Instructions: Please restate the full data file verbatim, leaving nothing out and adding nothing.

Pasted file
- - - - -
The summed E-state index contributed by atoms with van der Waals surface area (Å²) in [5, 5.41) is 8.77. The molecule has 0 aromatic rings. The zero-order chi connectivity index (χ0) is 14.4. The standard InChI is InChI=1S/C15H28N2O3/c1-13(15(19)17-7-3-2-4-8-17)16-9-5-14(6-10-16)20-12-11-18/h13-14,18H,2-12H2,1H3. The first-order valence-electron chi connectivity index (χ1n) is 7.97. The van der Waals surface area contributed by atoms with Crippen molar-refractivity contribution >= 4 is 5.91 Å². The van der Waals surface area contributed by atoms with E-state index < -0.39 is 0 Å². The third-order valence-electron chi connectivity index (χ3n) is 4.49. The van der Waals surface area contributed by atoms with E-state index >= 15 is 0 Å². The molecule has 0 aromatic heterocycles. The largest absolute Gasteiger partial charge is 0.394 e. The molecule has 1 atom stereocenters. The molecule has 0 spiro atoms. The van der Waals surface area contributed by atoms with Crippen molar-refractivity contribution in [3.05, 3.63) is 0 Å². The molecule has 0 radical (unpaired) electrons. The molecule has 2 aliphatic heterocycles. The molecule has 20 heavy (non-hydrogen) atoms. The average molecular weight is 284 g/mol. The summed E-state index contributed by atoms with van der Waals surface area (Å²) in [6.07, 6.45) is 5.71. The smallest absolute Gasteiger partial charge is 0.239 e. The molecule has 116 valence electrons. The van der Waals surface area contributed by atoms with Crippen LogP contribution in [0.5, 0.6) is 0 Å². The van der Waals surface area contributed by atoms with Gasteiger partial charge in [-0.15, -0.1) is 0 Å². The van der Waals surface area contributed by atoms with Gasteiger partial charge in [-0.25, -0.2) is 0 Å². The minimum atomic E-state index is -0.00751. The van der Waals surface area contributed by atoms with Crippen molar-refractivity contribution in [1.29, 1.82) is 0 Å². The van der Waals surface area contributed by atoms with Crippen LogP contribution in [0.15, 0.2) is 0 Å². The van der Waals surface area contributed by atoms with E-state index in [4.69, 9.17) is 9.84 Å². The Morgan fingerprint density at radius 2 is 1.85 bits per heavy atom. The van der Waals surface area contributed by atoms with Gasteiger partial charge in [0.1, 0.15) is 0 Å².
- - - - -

The summed E-state index contributed by atoms with van der Waals surface area (Å²) in [5, 5.41) is 8.77. The molecule has 0 aromatic rings. The zero-order chi connectivity index (χ0) is 14.4. The standard InChI is InChI=1S/C15H28N2O3/c1-13(15(19)17-7-3-2-4-8-17)16-9-5-14(6-10-16)20-12-11-18/h13-14,18H,2-12H2,1H3. The first-order valence-electron chi connectivity index (χ1n) is 7.97. The van der Waals surface area contributed by atoms with Crippen molar-refractivity contribution >= 4 is 5.91 Å². The van der Waals surface area contributed by atoms with E-state index < -0.39 is 0 Å². The third-order valence-electron chi connectivity index (χ3n) is 4.49. The van der Waals surface area contributed by atoms with E-state index >= 15 is 0 Å². The molecule has 0 aromatic heterocycles. The largest absolute Gasteiger partial charge is 0.394 e. The molecule has 1 atom stereocenters. The molecule has 0 spiro atoms. The van der Waals surface area contributed by atoms with Crippen molar-refractivity contribution in [3.05, 3.63) is 0 Å². The molecule has 0 radical (unpaired) electrons. The molecule has 2 aliphatic heterocycles. The molecule has 20 heavy (non-hydrogen) atoms. The average molecular weight is 284 g/mol. The summed E-state index contributed by atoms with van der Waals surface area (Å²) in [6.07, 6.45) is 5.71. The smallest absolute Gasteiger partial charge is 0.239 e. The molecule has 116 valence electrons. The van der Waals surface area contributed by atoms with Crippen LogP contribution in [0.5, 0.6) is 0 Å². The van der Waals surface area contributed by atoms with Gasteiger partial charge in [-0.15, -0.1) is 0 Å². The van der Waals surface area contributed by atoms with Gasteiger partial charge in [-0.25, -0.2) is 0 Å². The minimum atomic E-state index is -0.00751. The van der Waals surface area contributed by atoms with Crippen molar-refractivity contribution in [1.29, 1.82) is 0 Å². The van der Waals surface area contributed by atoms with Crippen LogP contribution in [0.15, 0.2) is 0 Å². The van der Waals surface area contributed by atoms with E-state index in [4.69, 9.17) is 9.84 Å². The Morgan fingerprint density at radius 2 is 1.85 bits per heavy atom. The van der Waals surface area contributed by atoms with Gasteiger partial charge in [0.1, 0.15) is 0 Å².